A coach’s first step is an analysis of the preparation, anticipation, reaction and action of each player in the chain. Specifically, were the players in the proper positions per the scouting report for the hitter, pitcher, pitch and game situation? Did the fielders expect the ball to be hit to them and, based on the type and location of the pitch and the hitter’s swing, did the fielders anticipate how and where it would be hit? Did the players execute their prep steps properly so their bodies and feet were in a good position to react to the ball? And finally, did the players move quickly and efficiently to get to the ball and the bag and did they use proper mechanics fielding, transferring, throwing and receiving it?
When analyzing body movement, a coach must be able to do a ground up analysis of a player’s posture, balance, footwork, angles (both in body and while moving) rhythm and timing without regard to the ball and glove. A coach must visually extract the ball and glove from his mind and see just the player’s biomechanics at work. The solutions to these issues may be ones of physiology and athleticism that need to be solved in the gym and not by sport skill drills. These remedies need to be reinforced by a disciplined adherence to pre-game movement prep and dynamic movement routines.
When addressing issues with player mechanics in fielding, transferring , throwing and receiving the ball, my experience is average coaches spend too much time teaching players how to play the game and not enough time how to properly execute the skills of the game. And when those coaches attempt to teach the skills of the game, they rely too often on auditory cues and do not use the proper scaffolding process for optimum development and results under game-like pressure.
Here is the process for teaching mechanics regardless of the sport:
- Stationary “Dry Mechanics”, e.g., no glove, bat or ball – simply working on posture, balance, footwork and angles (proper position of body parts, e.g., feet, legs, hands, etc.);
- “Dry Mechanics” with movement – e.g., no glove, bat or ball, but working on same things as #1 above with movement, from easy to game-like intensity;
- Stationary mechanics with an implement, e.g., glove, ball, and/or bat;
- Mechanics with an implement with easy, comfortable movement;
- Mechanics with an implement at game speed and intensity and randomization in both reaction and action;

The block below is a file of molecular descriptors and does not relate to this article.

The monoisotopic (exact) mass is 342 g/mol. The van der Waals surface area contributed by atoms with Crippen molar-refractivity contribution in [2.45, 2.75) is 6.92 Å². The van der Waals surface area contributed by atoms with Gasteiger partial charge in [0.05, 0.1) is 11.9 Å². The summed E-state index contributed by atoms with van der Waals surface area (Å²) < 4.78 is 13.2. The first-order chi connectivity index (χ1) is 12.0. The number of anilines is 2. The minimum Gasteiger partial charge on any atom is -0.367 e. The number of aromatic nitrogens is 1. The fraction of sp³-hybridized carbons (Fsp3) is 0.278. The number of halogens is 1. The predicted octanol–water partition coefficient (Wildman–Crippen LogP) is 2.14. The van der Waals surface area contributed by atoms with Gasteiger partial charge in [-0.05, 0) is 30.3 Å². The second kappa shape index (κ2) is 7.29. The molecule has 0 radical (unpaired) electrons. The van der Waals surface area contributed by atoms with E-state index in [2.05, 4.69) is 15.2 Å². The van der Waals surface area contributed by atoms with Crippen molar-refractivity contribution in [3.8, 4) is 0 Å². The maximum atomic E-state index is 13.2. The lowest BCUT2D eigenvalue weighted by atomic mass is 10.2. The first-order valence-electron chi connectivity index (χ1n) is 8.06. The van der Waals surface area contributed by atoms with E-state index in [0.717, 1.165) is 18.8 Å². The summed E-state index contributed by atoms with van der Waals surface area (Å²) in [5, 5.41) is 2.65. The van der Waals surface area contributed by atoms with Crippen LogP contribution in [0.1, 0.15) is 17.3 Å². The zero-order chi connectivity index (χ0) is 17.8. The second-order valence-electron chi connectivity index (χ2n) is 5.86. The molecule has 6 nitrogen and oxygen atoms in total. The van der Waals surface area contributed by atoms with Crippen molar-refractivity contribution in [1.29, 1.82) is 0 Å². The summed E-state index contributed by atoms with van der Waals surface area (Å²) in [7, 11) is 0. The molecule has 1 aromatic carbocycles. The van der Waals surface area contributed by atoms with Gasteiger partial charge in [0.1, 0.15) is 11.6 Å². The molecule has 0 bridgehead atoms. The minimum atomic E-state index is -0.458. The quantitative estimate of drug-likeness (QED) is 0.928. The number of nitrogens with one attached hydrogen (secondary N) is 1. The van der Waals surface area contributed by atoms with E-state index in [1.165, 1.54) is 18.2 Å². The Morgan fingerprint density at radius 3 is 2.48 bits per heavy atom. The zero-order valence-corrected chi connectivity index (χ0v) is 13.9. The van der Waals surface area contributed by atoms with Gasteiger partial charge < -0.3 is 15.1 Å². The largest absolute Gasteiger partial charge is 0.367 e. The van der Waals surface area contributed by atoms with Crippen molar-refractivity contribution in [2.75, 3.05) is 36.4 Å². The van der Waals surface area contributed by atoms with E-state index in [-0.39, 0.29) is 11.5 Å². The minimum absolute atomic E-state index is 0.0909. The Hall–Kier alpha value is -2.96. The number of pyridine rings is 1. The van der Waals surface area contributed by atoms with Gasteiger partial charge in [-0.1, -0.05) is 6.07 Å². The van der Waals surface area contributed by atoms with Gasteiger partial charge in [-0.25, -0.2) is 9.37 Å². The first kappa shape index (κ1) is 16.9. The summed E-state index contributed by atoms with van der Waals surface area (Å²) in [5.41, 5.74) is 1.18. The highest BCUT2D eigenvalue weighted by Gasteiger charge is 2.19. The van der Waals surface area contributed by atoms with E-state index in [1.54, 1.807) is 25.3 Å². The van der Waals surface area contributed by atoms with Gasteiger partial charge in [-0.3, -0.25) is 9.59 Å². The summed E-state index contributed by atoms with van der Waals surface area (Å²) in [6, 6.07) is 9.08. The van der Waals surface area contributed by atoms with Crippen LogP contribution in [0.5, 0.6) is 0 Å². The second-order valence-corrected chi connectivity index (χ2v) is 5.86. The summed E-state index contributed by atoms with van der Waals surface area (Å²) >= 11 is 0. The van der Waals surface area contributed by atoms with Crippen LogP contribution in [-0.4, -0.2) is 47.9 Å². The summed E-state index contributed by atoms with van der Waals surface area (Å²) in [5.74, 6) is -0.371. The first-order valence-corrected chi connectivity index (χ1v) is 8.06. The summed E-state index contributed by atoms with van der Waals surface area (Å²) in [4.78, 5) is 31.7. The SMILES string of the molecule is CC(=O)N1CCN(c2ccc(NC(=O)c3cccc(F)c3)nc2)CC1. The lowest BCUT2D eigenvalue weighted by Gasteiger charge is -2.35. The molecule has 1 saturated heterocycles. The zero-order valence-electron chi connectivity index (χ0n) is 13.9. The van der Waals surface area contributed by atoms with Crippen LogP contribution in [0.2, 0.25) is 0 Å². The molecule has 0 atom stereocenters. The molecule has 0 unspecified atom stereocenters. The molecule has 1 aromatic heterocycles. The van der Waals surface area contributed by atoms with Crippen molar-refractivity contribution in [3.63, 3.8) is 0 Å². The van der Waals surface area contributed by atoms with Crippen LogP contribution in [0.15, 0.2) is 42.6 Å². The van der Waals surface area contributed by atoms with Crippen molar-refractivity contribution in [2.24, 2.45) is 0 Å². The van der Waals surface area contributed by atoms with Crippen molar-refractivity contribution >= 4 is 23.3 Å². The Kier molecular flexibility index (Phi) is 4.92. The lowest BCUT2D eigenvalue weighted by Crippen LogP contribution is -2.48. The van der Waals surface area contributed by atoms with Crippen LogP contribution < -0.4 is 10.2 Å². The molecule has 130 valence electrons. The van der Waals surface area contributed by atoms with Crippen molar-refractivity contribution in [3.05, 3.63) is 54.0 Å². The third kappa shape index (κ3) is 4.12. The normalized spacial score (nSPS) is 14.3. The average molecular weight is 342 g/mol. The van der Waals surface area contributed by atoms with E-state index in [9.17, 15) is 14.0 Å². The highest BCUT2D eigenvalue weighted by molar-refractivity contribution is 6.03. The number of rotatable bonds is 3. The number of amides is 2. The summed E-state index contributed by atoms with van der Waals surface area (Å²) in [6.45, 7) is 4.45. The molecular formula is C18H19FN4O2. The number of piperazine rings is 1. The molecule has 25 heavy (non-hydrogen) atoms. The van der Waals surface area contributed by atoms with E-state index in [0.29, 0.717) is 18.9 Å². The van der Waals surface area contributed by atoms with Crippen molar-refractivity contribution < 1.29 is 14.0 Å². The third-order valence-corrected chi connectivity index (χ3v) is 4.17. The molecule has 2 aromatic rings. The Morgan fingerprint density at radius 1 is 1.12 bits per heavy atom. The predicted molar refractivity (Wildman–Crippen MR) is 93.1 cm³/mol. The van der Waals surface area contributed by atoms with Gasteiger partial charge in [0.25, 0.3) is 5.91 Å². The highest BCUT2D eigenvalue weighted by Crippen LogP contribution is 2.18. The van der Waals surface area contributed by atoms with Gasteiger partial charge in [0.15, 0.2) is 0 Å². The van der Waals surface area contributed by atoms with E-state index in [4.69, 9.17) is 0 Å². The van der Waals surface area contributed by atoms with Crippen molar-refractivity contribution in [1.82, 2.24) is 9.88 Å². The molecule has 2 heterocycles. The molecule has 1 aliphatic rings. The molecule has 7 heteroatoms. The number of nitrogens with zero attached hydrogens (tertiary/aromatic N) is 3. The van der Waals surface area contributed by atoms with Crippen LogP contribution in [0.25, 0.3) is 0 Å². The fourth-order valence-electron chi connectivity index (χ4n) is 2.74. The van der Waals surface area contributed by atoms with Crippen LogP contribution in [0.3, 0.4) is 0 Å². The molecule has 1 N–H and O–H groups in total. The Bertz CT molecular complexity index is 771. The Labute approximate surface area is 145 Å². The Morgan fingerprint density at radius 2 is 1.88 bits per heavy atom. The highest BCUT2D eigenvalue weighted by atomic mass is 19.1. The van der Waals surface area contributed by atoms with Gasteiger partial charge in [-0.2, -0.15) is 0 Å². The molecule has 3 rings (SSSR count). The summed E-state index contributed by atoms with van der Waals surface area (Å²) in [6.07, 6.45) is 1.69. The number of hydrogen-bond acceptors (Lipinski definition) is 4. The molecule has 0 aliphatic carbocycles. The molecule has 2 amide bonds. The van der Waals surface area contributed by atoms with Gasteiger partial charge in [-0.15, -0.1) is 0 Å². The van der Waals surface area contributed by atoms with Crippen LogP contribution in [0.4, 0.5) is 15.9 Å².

- Mechanics with an implement at game speed, intensity and competition with significant outcome consequences – getting accustomed to handling pressure – learning to be comfortable being uncomfortable.
For example, when learning how to properly field a ground ball, the process is:
- Stationary “Dry Mechanics” – teach the player the correct body posture and hand/glove position when fielding a ground ball.
- “Dry Mechanics” with movement – teach the player how to move to get to the throwing side of the ball and to move to, field and go through the ball when fielding it. Cone/Disc Drills for visual cues are excellent here.
- Stationary mechanics with ball – same as the previous steps with the ball being rolled to the player and fielded with a bare hand or training glove (kinesthetic cue) while player is stationary.
· Mechanics with easy comfortable movement – same as previous steps with the ball being rolled to the player and fielded with a bare hand or a training glove.
- Mechanics with game speed and game intensity – same as previous steps except player is wearing a regular glove and ground balls are hit at game speed while base runners are running or player is being timed by a stop watch.
- Mechanics with game speed, intensity and competition with significant outcome consequences – skills are demonstrated in a game simulation drill or scrimmage with the correct process being rewarded with such things as an extra at bat when they are taking batting practice.
The same general, but separate process is used for teaching receiving, transferring and throwing a ball.
During the off season or during pre-season, coaches must be careful not to rush through this process. Time must be taken to master each phase before moving on to the next one. How long a coach stays at one phase depends on the skill level, experience, focus and discipline of the player being coached. During the season, skill development time is limited so coaches must have an acute sense which step to begin with for each player, but the remaining steps must be completed daily so the skills will have the best chance of being transferred to the game.
Most importantly, telling is not teaching; the process must be respected.